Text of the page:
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Advanced Trade API Authentication Overview

This guide explains how to authenticate requests to the Advanced REST API endpoints and WebSocket server channels. Most Advanced API calls require authentication.

Authentication Schemes

Coinbase has multiple authentication schemes available for different APIs. The following table shows schemes relevant to the Advanced APIs and adjacent Sign in with Coinbase (SIWC) APIs.

SchemeWho Should UseWhen to Use
Cloud API Trading keysIndividuals or applications for individual use

If you have security keys enabled on your account
  • With all Advanced REST APIs & WebSocket channels
  • With new Advanced API features like Portfolios
  • Cannot be used on SIWC APIs
OAuthApplications serving many users
  • Can be used with Advanced REST API
  • Can be used with SIWC APIs
Legacy API keysIndividuals or applications for individual use
  • Required with SIWC APIs
  • Can be used with Advanced REST APIs & WebSocket channels (except new features)

Cloud API Trading Keys

Coinbase Cloud supports two API key types, "Trading" keys and "General" keys. The Advanced API is only compatible with Cloud API Trading keys.


Cloud API Trading keys are new and may not be supported by all third-party applications.

Creating Trading Keys

  1. Log into Coinbase Cloud.
  2. Navigate to Access => API keys.
  3. Click Create API key, select Trading key, and click Next.
  4. In the Create trading API key dialog, configure:
    • API key nickname.
    • Portfolio (e.g., Default).
    • Permission level (View, Trade, Transfer).
    • Allowlist IPs.
  5. Click Create & Download.
  6. Click Complete 2-factor authentication and enter your Coinbase Cloud 2FA code. The key automatically downloads as a JSON file.
  7. In the final popup, you can optionally copy the API Key Name and Private Key (which are also in the JSON download). Read the warning and click Got it to finish.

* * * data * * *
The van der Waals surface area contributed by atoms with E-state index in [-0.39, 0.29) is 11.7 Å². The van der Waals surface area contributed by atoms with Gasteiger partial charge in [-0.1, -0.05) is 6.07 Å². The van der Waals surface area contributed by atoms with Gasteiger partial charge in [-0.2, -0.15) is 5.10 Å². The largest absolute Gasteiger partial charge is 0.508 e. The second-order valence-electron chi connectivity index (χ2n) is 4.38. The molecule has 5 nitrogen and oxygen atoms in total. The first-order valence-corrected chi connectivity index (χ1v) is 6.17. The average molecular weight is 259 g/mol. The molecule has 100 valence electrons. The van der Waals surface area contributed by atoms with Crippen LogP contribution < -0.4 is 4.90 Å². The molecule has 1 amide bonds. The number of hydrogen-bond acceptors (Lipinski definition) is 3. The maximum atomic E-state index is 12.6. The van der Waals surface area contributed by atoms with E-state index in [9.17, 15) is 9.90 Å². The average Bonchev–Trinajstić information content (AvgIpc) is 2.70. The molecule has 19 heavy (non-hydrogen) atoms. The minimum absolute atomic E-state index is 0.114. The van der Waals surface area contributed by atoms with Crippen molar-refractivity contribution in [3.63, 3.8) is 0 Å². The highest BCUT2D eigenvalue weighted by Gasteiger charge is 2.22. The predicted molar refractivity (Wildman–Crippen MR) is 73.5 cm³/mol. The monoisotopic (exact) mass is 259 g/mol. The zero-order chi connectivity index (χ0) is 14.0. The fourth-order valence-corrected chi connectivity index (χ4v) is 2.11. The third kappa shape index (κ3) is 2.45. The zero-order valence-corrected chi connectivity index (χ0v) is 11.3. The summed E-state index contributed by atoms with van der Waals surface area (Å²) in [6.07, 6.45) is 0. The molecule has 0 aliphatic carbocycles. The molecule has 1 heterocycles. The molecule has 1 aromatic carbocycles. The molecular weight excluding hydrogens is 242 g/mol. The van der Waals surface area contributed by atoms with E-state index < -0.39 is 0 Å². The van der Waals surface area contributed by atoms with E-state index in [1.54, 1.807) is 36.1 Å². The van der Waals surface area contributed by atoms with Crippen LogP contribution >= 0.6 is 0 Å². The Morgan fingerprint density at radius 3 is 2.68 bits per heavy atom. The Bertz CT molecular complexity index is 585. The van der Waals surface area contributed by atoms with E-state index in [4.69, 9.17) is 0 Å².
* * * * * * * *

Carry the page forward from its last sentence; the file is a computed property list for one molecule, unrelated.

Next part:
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Making Requests

Cloud API keys are used to generate a JSON Web Token (JWT) for an API. Once you've generated a JWT, set it as a Authorization Bearer header to make an authenticated request.

# Example request to get account
curl -H "Authorization: Bearer $JWT" ''

Generating a JWT

Regardless of which code snippet you use, follow these steps:

  1. Replace key name and key secret with your key name and private key. key secret is a multi-line key and newlines must be preserved to properly parse the key. Do this on one line with \n escaped newlines, or with a multi-line string.

  2. Replace the request method and the path you want to test. If the URI has a UUID in the path you should include that UUID here, e.g., api/v3/brokerage/accounts/f603f97c-37d7-4e58-b264-c27e9e393dd9.

  3. Run the generation script that prints the command export JWT=....

  4. Run the generated command to save your JWT.


    Your JWT expires after 2 minutes, after which all requests are unauthenticated.


    You must generate a different JWT for each unique API request.

Code Samples

The easiest way to generate a JWT is to use the built-in functions in our Python SDK as described below.

Otherwise, use the code samples below to generate/export a JWT and make an authenticated request.

  1. Install the SDK.

    pip3 install coinbase-advanced-py
  2. In the console, run: python (or whatever your file name is).

  3. Set the JWT to that output, or export the JWT to the environment with eval $(python

  4. Make your request, example curl -H "Authorization: Bearer $JWT" ''

from coinbase import jwt_generator

api_key = "organizations/{org_id}/apiKeys/{key_id}"
api_secret = "-----BEGIN EC PRIVATE KEY-----\nYOUR PRIVATE KEY\n-----END EC PRIVATE KEY-----\n"

request_method = "GET"
request_path = "/api/v3/brokerage/accounts"

def main():
jwt_uri = jwt_generator.format_jwt_uri(request_method, request_path)
jwt_token = jwt_generator.build_rest_jwt(jwt_uri, api_key, api_secret)
print(f"export JWT={jwt_token}")

if __name__ == "__main__":